Analysis: Can Andre Agassi addition prove the difference for Grigor Dimitrov?
In hiring American tennis legend Andre Agassi, Bulgaria’s Grigor Dimitrov has clearly set out his stall for the 2019 tennis season. But will such ambitions be backed up by stellar performances he has often promised but so rarely produced. James Spencer takes a look.
Dimitrov’s Career to date
Dimitrov was once seen as the next big thing in tennis. A future world number one. Future Grand Slam champion. But at 27 years old, “Grisha” as he is popularly known in Bulgaria, or “Baby Fed” as he was once dubbed, has failed to deliver on the early promise so many had foreseen for him.
In 2014, Dimitrov won Queens Club saving match points against Spain’s Feliciano Lopez, then impressively overcoming defending champion Andy Murray at Wimbledon before losing in the semi-finals to Novak Djokovic.
Dimitrov then went into a lull, slipping as low as 42 in the world, and so began a long disappearance into the tennis wilderness before a brilliant fightback in 2017.
His life is often highly publicised away from the tennis court having dated female tennis stars such as Serena Williams and Maria Sharapova. He is now romancing with Nicole Scherzinger.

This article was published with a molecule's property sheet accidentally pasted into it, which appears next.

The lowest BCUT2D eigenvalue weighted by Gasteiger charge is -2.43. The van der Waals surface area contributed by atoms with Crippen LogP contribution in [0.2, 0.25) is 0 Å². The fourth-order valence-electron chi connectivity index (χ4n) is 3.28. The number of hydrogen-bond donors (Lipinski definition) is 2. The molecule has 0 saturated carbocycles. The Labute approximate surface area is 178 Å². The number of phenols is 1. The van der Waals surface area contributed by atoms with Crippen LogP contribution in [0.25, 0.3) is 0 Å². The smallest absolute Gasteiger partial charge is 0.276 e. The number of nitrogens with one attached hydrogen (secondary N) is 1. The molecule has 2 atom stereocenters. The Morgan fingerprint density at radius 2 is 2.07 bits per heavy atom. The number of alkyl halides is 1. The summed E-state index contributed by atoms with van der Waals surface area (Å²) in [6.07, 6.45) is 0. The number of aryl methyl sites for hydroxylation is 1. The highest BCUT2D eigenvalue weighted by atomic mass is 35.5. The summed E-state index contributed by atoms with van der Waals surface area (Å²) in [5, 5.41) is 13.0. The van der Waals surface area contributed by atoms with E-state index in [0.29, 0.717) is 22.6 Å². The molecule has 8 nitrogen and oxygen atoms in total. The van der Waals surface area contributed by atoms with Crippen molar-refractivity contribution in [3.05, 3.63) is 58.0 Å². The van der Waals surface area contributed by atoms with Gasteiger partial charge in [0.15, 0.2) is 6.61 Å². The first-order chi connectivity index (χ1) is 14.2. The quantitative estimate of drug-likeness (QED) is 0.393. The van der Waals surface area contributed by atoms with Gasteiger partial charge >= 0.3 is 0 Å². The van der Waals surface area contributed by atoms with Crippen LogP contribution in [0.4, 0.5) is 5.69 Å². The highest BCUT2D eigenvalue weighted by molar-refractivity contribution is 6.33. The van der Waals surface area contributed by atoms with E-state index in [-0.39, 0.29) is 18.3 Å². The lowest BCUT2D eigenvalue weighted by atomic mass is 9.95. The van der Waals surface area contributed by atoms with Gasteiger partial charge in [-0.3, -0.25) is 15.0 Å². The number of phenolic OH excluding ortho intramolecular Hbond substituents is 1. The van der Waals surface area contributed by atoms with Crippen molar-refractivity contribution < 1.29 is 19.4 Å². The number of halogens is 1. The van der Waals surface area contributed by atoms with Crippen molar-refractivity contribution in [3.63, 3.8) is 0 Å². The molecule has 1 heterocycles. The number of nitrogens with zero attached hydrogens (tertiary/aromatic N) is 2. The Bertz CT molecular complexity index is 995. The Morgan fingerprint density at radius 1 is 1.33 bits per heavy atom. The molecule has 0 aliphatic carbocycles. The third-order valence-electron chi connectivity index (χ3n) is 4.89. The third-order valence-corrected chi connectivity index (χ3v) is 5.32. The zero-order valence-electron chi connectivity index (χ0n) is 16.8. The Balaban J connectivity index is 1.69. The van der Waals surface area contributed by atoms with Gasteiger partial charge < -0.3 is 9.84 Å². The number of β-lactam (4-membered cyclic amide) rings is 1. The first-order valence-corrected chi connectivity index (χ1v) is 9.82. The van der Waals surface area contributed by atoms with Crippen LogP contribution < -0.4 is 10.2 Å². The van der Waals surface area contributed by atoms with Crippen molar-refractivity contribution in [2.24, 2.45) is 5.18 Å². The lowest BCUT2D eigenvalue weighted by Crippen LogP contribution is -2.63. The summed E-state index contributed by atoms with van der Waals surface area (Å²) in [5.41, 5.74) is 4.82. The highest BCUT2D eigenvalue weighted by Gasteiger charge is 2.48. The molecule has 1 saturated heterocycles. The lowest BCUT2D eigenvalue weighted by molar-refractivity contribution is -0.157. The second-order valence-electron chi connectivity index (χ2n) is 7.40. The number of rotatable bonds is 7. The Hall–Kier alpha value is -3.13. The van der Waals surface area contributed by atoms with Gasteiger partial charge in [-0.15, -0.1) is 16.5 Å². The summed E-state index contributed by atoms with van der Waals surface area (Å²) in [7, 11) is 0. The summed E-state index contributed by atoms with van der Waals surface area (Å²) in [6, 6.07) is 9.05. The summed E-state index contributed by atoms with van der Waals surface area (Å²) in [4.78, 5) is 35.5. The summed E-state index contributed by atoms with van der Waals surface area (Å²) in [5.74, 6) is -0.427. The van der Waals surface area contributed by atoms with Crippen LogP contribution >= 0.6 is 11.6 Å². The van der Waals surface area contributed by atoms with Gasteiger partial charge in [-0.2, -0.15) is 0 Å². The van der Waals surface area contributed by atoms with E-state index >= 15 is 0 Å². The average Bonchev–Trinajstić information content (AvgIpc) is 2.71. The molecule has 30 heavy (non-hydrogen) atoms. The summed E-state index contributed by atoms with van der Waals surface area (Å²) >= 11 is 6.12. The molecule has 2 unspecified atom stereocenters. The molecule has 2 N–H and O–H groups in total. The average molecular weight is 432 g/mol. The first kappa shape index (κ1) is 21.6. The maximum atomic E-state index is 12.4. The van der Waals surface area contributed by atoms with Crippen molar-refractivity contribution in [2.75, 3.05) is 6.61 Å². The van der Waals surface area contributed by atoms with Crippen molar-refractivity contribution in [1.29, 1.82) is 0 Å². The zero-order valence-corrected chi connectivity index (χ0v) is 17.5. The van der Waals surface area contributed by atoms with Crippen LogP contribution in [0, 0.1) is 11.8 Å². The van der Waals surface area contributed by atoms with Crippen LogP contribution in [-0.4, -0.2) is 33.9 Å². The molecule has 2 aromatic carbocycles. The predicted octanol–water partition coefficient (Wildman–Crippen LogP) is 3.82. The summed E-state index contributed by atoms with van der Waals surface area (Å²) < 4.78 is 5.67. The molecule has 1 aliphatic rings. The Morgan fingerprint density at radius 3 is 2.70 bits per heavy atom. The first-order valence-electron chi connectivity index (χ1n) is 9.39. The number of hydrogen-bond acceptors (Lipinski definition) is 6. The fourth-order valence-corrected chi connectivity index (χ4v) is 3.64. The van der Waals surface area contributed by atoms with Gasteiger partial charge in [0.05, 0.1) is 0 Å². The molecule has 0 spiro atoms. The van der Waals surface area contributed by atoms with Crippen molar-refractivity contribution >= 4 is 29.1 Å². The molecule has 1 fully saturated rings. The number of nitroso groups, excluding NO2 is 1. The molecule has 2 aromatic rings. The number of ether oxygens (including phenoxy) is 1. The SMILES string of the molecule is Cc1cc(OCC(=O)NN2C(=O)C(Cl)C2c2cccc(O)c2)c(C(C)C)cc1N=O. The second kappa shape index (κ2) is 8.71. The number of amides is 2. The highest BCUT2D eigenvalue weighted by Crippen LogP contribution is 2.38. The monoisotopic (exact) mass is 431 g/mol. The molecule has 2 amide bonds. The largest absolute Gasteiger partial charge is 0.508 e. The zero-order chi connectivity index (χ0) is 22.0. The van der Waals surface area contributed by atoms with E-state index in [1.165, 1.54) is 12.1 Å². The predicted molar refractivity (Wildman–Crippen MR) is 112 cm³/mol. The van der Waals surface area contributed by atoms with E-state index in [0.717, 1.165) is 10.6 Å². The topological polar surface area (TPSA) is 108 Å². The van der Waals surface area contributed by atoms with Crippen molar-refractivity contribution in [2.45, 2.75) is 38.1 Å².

However, such off-court distractions have not helped his tennis. It is this commitment that makes people question whether he can finally win a Grand Slam.
What about 2017-2018?
Dimitrov made the semi-finals of the Australian Open two years ago and nearly beat Rafael Nadal along the way. The tennis he played that day before going down in five sets, suggested he has the quality to win Grand Slam.
The Bulgarian then won the Cincinnati Masters and a first Masters 1000 title in what turned out to be a true breakthrough season.
That year he even went undefeated on his debut at the ATP Tour Finals clinching the biggest title of his career.
The media hype that followed was that Dimitrov was set to dominate the tennis landscape.
However, the opposite happened. His form dipped considerably in 2018 as the former world number three’s ranking plummeted. Subsequently, he finished outside the world’s top 20 and unable to defend his ATP Finals crown.
Australian Open 2019
At the end of last season, Dimitrov began working with Andre Agassi, who is assisting head coach Dani Valverdu, a former mentor of Andy Murray. It will be very interesting to see how this partnership goes.
Agassi, history must record, enjoyed little success in his previous coaching role with Novak Djokovic. The question is, will this time be different?
Although Djokovic didn’t respond to his coaching style, Dimitrov is a younger player and that may make him easier to coach. If he is willing to put in the hard work.
Dimitrov has made the fourth round with relative ease and will face a tough showdown against American Frances Tiafoe.
The Bulgarian has a relatively clear path to the quarter-finals, though, where he could play the man that so narrowly ended his hopes of a first Grand Slam final two years ago, Rafael Nadal.